The iconic 555-run partnership between Herbert Sutcliffe and Percy Holmes reflecting in the scoreboard at Leyton © Getty Images
The 555-run partnership between Herbert Sutcliffe and Percy Holmes reflecting in the scoreboard at Leyton © Getty Images

On June 16, 1932 Percy Holmes and Herbert Sutcliffe reached their 555-run stand against Essex at Leyton amidst a lot of confusion. Abhishek Mukherjee looks back at the one-time highest opening stand in First-Class cricket.

Charlie Bray and his team were already psychologically down when they reached Leyton for the match against Yorkshire. In the previous match at The Oval that had ended the previous day, Surrey had chased down 252 against them for the loss of one wicket. They had got Tom Barling out with the score on 20, but Jack Hobbs and Robert Gregory had put on an unbeaten 232-run partnership to pull off a victory on Day Three.

After the leather-chasing on the previous day, all Bray wanted was to win the toss and bat: he could not. Brian Sellers did, and had absolutely no hesitation in deciding to bat first on an absolutely placid pitch against a tired lot. As Percy Holmes and Herbert Sutcliffe walked out to bat, the Essex fielders had no idea whatsoever about what was about to follow.

Day One

Sutcliffe was never under any trouble whatsoever against the Essex attack, which, to be fair could hardly be classified as exceptional. One of the greatest openers of all time (and statistically the greatest ever), he was never bothered about the fact that he had never received the kind of accolades some of the lesser cricketers of his time had. There was a reason that Don Bradman had used the words “Herbert Sutcliffe had the best temperament of any cricketer I ever played with or against” to describe the great man, while Holmes himself had used the words “if only I had Herbert’s patience!”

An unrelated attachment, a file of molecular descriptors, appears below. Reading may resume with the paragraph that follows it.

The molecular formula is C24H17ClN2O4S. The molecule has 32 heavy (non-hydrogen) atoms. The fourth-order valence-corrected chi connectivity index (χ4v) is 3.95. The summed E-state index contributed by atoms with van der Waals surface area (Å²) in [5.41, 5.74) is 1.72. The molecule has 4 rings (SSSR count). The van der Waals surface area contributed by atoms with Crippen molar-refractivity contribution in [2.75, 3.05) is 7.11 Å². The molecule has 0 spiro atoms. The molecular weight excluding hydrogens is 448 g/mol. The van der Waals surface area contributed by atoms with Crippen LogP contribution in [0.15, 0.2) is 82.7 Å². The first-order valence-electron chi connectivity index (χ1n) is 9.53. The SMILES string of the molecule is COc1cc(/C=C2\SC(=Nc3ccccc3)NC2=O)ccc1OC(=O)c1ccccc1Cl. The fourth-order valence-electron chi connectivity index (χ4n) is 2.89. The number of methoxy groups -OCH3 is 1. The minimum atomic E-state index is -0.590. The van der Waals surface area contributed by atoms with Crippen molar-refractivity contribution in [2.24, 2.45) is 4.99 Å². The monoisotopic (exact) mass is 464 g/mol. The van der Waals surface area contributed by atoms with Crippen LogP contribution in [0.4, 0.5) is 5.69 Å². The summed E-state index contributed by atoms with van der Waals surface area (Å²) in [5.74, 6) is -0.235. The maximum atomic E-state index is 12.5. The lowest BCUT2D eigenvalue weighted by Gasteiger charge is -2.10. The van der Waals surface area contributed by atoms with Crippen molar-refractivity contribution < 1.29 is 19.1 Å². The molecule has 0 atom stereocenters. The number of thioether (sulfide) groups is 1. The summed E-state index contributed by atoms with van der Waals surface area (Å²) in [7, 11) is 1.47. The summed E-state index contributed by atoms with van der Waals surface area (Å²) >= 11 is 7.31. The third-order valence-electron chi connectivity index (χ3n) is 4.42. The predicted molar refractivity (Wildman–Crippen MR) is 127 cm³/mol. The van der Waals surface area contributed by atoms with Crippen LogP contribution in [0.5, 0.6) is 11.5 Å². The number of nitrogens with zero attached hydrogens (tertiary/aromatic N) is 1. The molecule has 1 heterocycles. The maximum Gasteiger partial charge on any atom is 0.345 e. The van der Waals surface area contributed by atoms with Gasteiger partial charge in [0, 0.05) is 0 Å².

Holmes, on the other hand, was not at his confident best since his bout of lumbago some time back. The man whom Neville Cardus had once called “versatile and impulsive, always alive by instinct” and someone who “seemed to brush an innings, comb it, making the appropriate whistling noises” was not at his nimble best. He edged one off Arthur Daer, but Roy Sheffield grassed the chance. Essex would rue the opportunity missed by the gloveman for the next day and a half.